Here, I will examine new free agent signee Scott Feldman of the Houston Astros using the Fielding and Ballpark Independent Outcomes system that I've been publishing data from here at The Crawfish Boxes. If you desire more detail as to how the system works, this recent Fanpost on American League starting pitchers would be your best source of information.
All pitchers who faced at least 250 batters as an American Leaguer during 2013 and averaged at least 10 batters faced per appearance. Plate appearances that resulted in a bunt or foulout or were taken by a pitcher were omitted from the data sample under review.
Methodology in Brief
Using run expectancies and play-by-play data from AL stadiums in 2013, I determined what each of these 12 unique plate appearance outcomes were worth in terms of runs, on average: 1. walk or hit-batsmen, 2. strikeout, 3. infield flyball, 4. flyball to batter's pull-field third of the outfield, 5. flyball to center-third of the outfield, 6. flyball to batter's opposite-field third of the outfield, 7. line drive to pull-third, 8. line drive to center-third, 9. line drive to opposite-third, 10. groundball to pull-third, 11. groundball to center-third, and 12. groundball to opposite-third.
The first step of evaluating a pitcher is to count up how many of each event type he allowed and charge him with the corresponding number of runs that is typical for each event; this yields a sum that gets divided by the total number of plate appearances to arrive at a single number that quantifies what a 2013 plate appearance against the pitcher was worth in terms of runs (the more negative the better).
Then the pitchers in the study sample get scored based on how many standard deviations they were high or low versus the league's average number of runs per plate appearance for starters. I call this quantity their Performance Score, with a 50 score being league-average (pitcher topped or equaled 50% of peers), a 60 being 1 SD better than league-average (topped/equaled 83% of peers), a 70 being 2 SD better than league-average (topped/equaled 97% of peers), a 40 being 1 SD worse than league-average (topped/equaled 17%), a 30 being 2 SD worse than league-average (topped/equaled 3% of peers), and so on with 1 SD amounting to 10 points. To understand the origins of their Performance Score, three other subscores are computed on the 20-to-80 scale: 1. Control Subscore, 2. Strikeout Subscore, and 3. Batted Ball Subscore. An Age Score is also computed to reflect how many SD the pitcher is young relative to league-average.
In the tables to come, values that bettered the league average for that quantity by at least 1 SD are highlighted in green text whereas those that trailed it by at least 1 SD are in red text. Asterisks indicate lefthanded throwers.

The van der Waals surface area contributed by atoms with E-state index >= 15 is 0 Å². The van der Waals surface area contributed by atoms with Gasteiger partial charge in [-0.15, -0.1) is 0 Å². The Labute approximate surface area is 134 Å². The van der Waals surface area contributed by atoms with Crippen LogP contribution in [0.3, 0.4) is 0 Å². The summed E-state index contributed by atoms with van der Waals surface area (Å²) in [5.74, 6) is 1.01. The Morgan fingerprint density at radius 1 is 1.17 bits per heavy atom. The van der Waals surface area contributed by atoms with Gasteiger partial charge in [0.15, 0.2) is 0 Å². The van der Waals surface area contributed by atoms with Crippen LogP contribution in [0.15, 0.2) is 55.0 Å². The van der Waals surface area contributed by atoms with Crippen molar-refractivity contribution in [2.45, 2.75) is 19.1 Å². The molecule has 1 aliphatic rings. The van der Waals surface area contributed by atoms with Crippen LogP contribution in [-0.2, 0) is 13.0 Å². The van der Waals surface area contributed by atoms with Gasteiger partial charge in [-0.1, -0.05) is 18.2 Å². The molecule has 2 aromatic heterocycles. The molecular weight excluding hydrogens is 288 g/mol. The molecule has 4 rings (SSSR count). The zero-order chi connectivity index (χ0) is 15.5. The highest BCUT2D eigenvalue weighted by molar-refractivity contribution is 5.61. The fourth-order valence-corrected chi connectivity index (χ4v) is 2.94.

Feldman the National Leaguer versus Feldman the American Leaguer
Here I'm scoring Feldman's NL data as if it was accumulated in the AL, since I have not compiled the data in full for the NL season. I'm also assuming that the 12 event types have a similar run value, on average, in NL play as in AL play.
Feldman was better per this system in the first half of the season as a Cub (376 batters faced) than he was in the latter half as an Oriole (382 batters faced), with his Control Subscore and his Batted Ball Subscore each dropping some as an ALer. His seasonal Performance Score of 54 amounts to being nearly half a SD better than league average at that stat (better or equal to 66% of league peers); the 49 Control Subscore means he was essentially league-average at avoiding walks and hit batsmen; the 47 Strikeout Subscore indicates he was a bit below average at accumulating strikeouts; the 62 Batted Ball Subscore conveys that he was more than 1 SD better than average at avoiding the batted ball types that are most strongly associated with runs (better or equal to 89% of peers) .
Feldman versus 2013 Astros Starting Pitchers
So, yes, Feldman would be the best of the returning (and non-returning) candidates for the starting rotation based on 2013 Performance Scores. The spray table below shows that Feldman's high Batted Ball Subscore was fueled by moderate success at both avoiding line drives and inducing groundballs (particularly pulled groundballs, which are the best type from a run prevention standpoint).
Feldman versus Free Agents who were American Leaguers in 2013
And here you can see how Feldman stacks up against other starting pitchers who were eligible to be inked by the Astros as a free agent this offseason (though perhaps unlikely to).
Feldman rates as the 6th best at Performance Score of these twenty-two 2013 American Leaguers. That Feldman rates so well on batted balls could have a fair bit to do with the Astros' pursuit of him.
To what extent does this analysis of 2013 data sway your opinion on the signing of Feldman?